Damn. Good thing I’d stuck with good old Dr. Phillip Martinez. If a licensed professional had said such things about someone like Nevaeh, I couldn’t imagine what they’d say about someone like me.
“Anyway …” Nevaeh looked over at me, eyes glittering in the moonlight. “I guess that’s partially why I’m so drawn to you. You’re so confident, magnetic. You’re not shy about openly going after fame, no matter what people say about you.”
“Am I —” I almost didn’t want to ask. “Do I remind you of —”
She shook her head, one side of her mouth turning up at the corner. “No, you don’t remind me of my mom. You’re nothing like her. She’s all talk. You actually deliver.”
“With your help.”
“Right. Well, you are technically paying me.” Nevaeh paused, hugging her knees to her chest. “I guess one of the reasons I’m so eager to help, too, is because I don’t want you to even remotely go down that same path. It’s horrible, chasing attention for attention’s sake. And the slope is pretty slippery.”
I exhaled. This night was turning out so much more intense than I’d expected. “You don’t need to worry about me,” I assured her. “Last night I made a promise to myself. I’m gonna be really careful about the stories I tell and how I present my image, especially after the book comes out. Because it’s, you know. Different from the stuff I’m doing at NipNop. This is my own thing, separate from Oliver’s. No more ‘Oliver’s girlfriend’ shit. And We Weren’t Like is my time to shine.”
“And what of me?” Nevaeh asked quietly. “Will I mostly be known as ‘Helena’s collaborator’?”
For the second time that night, I was stunned. I had never thought of things that way before. Looking at it from Nevaeh’s point of view, though, it was easy to see how she could be in my shadow, riding on my wave of glory. “Of course not,” I said at last. “Not only because, you know, your name won’t be on the book, but also because you will be an amazing writer on your own.”
“Oh, right, the NDA,” she sighed. “I mean, I don’t really care if I get credit or not. It’s been a lot of fun working on this with you. When it comes to us, though, I guess what I really want is to make sure that …”
I leaned closer to her. “To make sure that what? You’re mumbling.”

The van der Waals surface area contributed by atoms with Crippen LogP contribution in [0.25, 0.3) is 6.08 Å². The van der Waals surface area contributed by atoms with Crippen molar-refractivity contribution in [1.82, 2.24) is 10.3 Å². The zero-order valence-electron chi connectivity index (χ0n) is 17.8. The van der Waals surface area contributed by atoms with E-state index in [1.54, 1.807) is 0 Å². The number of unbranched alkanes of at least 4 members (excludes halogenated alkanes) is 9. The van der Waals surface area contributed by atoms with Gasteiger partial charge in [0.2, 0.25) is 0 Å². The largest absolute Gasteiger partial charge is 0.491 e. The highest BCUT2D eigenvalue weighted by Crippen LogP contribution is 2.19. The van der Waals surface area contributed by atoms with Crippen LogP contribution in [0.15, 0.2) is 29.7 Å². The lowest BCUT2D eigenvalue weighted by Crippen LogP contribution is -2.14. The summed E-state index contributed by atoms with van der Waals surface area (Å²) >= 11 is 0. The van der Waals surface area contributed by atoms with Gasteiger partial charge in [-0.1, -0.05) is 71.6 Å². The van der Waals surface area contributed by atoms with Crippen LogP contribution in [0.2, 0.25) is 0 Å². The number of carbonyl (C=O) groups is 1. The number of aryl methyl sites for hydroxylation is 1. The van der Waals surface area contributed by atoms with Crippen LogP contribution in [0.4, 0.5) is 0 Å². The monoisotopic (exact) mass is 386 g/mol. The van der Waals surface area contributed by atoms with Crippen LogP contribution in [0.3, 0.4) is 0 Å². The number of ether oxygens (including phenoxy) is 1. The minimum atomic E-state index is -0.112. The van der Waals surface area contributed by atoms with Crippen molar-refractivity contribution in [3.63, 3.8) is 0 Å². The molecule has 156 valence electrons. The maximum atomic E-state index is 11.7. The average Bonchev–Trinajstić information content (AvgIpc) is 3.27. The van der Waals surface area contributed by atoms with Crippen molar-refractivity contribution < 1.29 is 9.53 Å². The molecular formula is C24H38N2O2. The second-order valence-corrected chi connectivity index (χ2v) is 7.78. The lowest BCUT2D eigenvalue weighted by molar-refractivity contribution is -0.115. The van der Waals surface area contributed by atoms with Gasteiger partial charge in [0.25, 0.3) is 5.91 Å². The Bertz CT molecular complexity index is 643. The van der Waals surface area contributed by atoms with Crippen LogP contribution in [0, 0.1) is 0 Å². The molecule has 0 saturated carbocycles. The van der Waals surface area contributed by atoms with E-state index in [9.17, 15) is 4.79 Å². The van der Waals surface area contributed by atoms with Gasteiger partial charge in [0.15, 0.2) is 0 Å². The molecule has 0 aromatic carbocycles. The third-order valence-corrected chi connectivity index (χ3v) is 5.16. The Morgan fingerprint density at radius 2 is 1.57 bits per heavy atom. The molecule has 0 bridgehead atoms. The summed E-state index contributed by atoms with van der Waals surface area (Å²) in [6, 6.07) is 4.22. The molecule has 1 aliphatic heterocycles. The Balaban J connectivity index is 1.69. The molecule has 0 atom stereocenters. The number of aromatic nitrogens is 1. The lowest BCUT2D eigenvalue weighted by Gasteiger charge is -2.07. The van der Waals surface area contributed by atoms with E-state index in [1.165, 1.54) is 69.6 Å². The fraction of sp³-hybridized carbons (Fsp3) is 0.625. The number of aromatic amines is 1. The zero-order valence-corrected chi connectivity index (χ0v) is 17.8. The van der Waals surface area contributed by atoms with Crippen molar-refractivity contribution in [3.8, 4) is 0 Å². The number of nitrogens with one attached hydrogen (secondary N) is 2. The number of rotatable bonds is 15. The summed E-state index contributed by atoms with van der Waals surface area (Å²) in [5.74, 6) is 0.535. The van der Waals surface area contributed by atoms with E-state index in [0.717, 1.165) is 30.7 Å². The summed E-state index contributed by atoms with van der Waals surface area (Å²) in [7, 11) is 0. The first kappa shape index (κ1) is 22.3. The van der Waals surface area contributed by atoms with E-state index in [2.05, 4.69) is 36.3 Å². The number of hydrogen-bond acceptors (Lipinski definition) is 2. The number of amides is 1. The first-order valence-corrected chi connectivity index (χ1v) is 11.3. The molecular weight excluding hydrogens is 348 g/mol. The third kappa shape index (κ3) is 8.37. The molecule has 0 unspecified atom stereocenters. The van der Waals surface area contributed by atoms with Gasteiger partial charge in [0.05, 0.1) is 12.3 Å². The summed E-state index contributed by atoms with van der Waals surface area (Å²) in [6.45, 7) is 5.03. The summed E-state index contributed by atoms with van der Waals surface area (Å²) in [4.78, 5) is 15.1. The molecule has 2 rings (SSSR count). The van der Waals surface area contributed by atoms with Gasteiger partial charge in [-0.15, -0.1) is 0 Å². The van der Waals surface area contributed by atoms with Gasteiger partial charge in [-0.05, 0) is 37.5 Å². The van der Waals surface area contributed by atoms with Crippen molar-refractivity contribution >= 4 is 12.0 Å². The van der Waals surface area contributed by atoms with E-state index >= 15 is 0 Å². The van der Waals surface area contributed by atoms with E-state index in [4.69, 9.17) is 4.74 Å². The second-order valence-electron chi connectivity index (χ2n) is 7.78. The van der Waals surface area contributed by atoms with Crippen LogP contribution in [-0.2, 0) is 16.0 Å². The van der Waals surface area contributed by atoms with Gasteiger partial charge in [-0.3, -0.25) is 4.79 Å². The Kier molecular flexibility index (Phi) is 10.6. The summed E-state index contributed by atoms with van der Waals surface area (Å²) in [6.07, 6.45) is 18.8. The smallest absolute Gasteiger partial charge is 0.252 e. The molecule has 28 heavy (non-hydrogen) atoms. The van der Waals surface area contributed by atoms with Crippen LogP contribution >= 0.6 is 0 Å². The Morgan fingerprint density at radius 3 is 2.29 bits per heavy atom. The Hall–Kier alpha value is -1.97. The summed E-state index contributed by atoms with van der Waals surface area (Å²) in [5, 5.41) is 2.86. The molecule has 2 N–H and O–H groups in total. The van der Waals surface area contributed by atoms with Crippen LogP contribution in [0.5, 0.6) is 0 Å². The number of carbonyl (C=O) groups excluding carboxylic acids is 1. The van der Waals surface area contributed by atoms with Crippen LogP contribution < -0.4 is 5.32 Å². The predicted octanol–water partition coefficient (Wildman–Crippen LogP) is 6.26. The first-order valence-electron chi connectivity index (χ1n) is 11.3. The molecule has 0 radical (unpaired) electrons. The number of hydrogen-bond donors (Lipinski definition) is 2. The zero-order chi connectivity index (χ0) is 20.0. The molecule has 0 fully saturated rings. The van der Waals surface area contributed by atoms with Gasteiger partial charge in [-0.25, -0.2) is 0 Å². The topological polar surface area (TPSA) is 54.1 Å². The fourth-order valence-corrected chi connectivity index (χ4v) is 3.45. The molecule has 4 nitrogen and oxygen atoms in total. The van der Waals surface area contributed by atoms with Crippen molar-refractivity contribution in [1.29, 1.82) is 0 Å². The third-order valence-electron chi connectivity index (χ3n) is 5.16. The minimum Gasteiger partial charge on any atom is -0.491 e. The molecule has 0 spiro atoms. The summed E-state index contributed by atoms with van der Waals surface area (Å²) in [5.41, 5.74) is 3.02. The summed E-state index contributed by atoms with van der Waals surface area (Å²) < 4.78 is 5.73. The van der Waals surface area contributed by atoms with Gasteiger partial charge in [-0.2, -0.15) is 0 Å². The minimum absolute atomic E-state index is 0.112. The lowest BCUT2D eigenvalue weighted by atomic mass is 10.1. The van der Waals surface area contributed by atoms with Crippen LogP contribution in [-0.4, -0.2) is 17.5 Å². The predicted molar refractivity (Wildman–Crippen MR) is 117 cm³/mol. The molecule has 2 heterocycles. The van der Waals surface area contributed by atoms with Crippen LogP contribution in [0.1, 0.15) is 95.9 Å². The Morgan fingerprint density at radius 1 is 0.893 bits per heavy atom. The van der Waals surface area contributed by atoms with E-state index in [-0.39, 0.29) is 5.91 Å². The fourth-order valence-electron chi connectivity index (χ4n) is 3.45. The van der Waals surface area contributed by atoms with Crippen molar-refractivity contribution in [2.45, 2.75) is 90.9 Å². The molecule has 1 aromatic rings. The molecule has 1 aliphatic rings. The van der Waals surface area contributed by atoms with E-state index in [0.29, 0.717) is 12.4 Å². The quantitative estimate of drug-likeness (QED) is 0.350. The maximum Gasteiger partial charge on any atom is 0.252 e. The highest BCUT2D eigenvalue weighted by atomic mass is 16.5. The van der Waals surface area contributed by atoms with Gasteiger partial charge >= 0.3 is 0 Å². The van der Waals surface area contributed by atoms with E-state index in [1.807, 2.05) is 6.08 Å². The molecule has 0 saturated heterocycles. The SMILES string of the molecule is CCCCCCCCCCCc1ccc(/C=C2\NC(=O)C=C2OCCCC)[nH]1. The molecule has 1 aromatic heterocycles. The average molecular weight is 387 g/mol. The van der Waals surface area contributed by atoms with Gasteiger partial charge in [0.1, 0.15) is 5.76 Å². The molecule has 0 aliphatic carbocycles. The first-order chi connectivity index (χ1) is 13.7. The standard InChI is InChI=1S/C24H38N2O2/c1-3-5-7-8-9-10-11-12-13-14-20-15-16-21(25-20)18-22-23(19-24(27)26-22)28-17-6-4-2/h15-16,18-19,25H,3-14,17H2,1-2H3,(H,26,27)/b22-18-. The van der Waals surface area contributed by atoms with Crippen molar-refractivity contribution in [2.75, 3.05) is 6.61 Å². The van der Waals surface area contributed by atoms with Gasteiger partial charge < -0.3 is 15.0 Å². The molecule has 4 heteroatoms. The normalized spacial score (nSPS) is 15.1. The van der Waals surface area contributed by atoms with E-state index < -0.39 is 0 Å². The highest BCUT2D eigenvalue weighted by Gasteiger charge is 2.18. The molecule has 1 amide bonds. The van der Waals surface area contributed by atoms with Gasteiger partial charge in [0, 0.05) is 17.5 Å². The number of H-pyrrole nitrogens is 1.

She mumbled something else and then buried her face between her knees. I put down my drink and knelt in front of her, the skirts of my dress crinkling into the sand. “Nevaeh? It’s just me you’re talking to right now. It’s okay. You’re okay.”
Apparently those were not the right words to say, because she burst into tears, her entire body shaking as loud sobs emanated from where she sat, hunched over into a little ball. Man, was I bad at emotional support while tipsy. I decided to shut up and sit with her instead, awkwardly wrapping my arms around her until she quieted and lifted her head.
“I hope you won’t forget about me when you get to where you want to be.” Her voice was a little hoarse but held steady. Dark mascara tracks streaked down her cheeks, but her gaze, solemn and serious, never left my face. “I really care about you, and I hope you feel the same way about me.”
“Of course!” I pulled her into a hug. “The feeling is totally mutual. You’re my best friend, remember? I love you.”
“Then make a promise to me, too. Swear that you won’t leave me again, the way you left me in LA.”
There it was: the real feelings, the raw hurt and resentment that I knew she still harbored deep down inside. At times during the writing process, especially when she had to give up a class or an assignment to do something for And We Weren’t Like, this look would come over her face, the same look she was giving me now. I deserved it, for sure. And if I could do or say anything to make those awful feelings go away, I would.
So I did. “I wouldn’t dream of it. I will never leave you behind, even if I get super fucking famous beyond my wildest goddamn dreams. You will always be my best friend, Nevaeh. Forever and ever and ever.”
Could I have foreseen, that night, how everything would go? How our friendship would unspool and deteriorate, slowly and then all at once, how I would wake up one morning to an email from Nevaeh saying I’m writing you to give you a heads up that I’ve written a personal essay about my experience working with you, and as such someone from The Cut might reach out to you with fact checking questions.
Fuck no, is the answer. No way. No fucking, fucking way. Because, while a good chunk of the fallout was due to me, Nevaeh wasn’t completely innocent, either. Even back then she had other plans, ulterior motives for being my friend and helping me out. Had I known what would go down between Nevaeh and me after that night, I would never have made her that promise. I wouldn’t even have stayed with her on the beach. I would’ve stood up, taken my finished proposal and my pride and my dignity and run as far away from her as possible.